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The sperm whale will forever be associated with Herman Melville’s 1851 tale, Moby Dick, a story of a sea captain’s obsession with a whale that gave humans a taste of their own medicine. It was based on the 1820 upending of the Nantucket whaler, Essex, 1,800 miles off Chile’s coast. Melville’s novel is considered one the best pieces of American literature ever written. To America’s economic development, the sperm whale made no less a contribution.
The largest of the toothed whales, the magnificent sperm whale is as large as some of the baleens. Males grow to over fifty feet and weigh as much as seventy tons. Females are a little over half the length and about a quarter of the weight. The whale is dark grayish-brown, and rarely, as in Melville’s novel, white. The wrinkled appearance of its skin makes the sperm whale immediately recognizable as does the square shape of its enormous head, comprising up to a third of its body. The whale has no dorsal fin, rather a wavy dorsal hump that extends from the middle of its back to its fluke. The powerful blow, recognizable to visitors on Galapagos Islands whale watching tours or elsewhere, projects at a 45 degree angle.
The sperm whale swims fast and deep, traveling up to twenty miles an hour. It can dive a mile down in search of its prey, a diet that may contain octopus, skate and other fish in addition to squid, its meal of choice. The species can hold its breath longer than any other whale, over two hours. Sperm whales are found throughout the world. They do not migrate and most inhabit temperate and tropical waters, though visitors on whale watching tours to Antarctica may see single male sperm whales near pack ice or in the vicinity of the Falkland Islands. In the Southern Hemisphere, sperm whales inhabit the edge of continental shelf and deeper waters. At certain times of year, visitors may see sperm whales during travel to Brazil, on Chile tours, Galapagos Islands cruises or Costa Rica tours.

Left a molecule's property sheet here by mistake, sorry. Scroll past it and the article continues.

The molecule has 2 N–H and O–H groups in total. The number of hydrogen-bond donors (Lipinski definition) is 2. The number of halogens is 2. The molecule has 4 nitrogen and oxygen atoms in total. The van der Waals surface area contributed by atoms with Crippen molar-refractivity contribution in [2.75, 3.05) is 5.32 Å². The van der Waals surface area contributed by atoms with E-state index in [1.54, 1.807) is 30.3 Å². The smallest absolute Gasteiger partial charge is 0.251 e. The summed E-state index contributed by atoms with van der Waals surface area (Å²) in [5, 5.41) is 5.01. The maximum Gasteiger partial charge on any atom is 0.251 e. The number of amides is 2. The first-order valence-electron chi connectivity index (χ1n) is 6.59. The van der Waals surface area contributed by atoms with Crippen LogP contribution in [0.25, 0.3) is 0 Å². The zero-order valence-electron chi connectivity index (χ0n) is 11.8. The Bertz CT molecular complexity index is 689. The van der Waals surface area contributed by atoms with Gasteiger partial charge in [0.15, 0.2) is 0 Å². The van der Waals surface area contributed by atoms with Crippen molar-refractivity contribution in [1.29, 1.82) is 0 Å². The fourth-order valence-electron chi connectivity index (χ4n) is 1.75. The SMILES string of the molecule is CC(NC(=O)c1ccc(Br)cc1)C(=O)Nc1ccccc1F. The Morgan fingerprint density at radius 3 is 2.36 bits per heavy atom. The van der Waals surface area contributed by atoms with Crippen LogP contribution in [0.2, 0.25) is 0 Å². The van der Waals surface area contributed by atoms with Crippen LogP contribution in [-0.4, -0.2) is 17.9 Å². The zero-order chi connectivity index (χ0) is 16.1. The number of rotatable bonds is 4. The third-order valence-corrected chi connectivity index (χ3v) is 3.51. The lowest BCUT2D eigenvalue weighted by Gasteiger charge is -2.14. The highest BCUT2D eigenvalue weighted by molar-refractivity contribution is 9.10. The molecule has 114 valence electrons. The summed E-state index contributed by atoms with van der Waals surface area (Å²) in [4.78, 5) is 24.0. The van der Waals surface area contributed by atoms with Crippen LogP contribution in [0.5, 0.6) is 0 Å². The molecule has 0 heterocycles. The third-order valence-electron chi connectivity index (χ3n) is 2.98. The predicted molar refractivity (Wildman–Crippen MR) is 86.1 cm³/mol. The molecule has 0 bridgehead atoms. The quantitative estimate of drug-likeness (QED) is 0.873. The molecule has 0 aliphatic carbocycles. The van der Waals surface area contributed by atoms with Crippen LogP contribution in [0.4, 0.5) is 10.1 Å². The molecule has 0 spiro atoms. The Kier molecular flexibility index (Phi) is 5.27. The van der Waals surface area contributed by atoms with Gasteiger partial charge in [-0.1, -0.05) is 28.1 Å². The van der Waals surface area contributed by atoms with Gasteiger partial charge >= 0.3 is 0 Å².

Gestation of the sperm whale is about fifteen months. The calf remains with the mother for up to two years. Sperm whales establish long-lasting bonds, traveling in pods of females and calves except during breeding seasons that occur every four years. Sperm whales travel solo at times but also in large groups, using clicking sounds that scientists believe are used to communicate in deep waters where no light can reach.
For American whalers, the sperm whale was long prized among species for the useful products that could be harvested from its various body parts. Of greatest value was the oil called spermaceti that the creature carried in its head and manufacturing nations used as an industrial lubricant. Scientists now believe that spermaceti may be part of the animal’s navigational apparatus, serve as protection or help to make the whale buoyant. Of high quality, spermaceti was used in lamps and candles since, unlike other oils, it produced little soot. To occupy themselves in the evening during their long hunting voyages, whalers began carving the sperm whale’s cone-shaped teeth, a technique that came to be known as scrimshaw. The 1976 international treaty that banned the ivory trade ended the sale of scrimshaw. Ladies take note. One substance produced by the sperm whale is still in demand. The ambergris that accumulates on the beaks of squid remains undigested in the intestines of sperm whales. Harvested from the dead whale, it remains an ingredient in expensive perfumes, added for the purposes of slowing the liquid’s evaporation to prolong the scent.
Sperm whales have a lifespan of over sixty years. After centuries of slaughter, the sperm whale has miraculously survived and today is not considered endangered. It is believed that some 750,000 sperm whales inhabit the world’s seas of which over 200,000 may be in the Southern Hemisphere.
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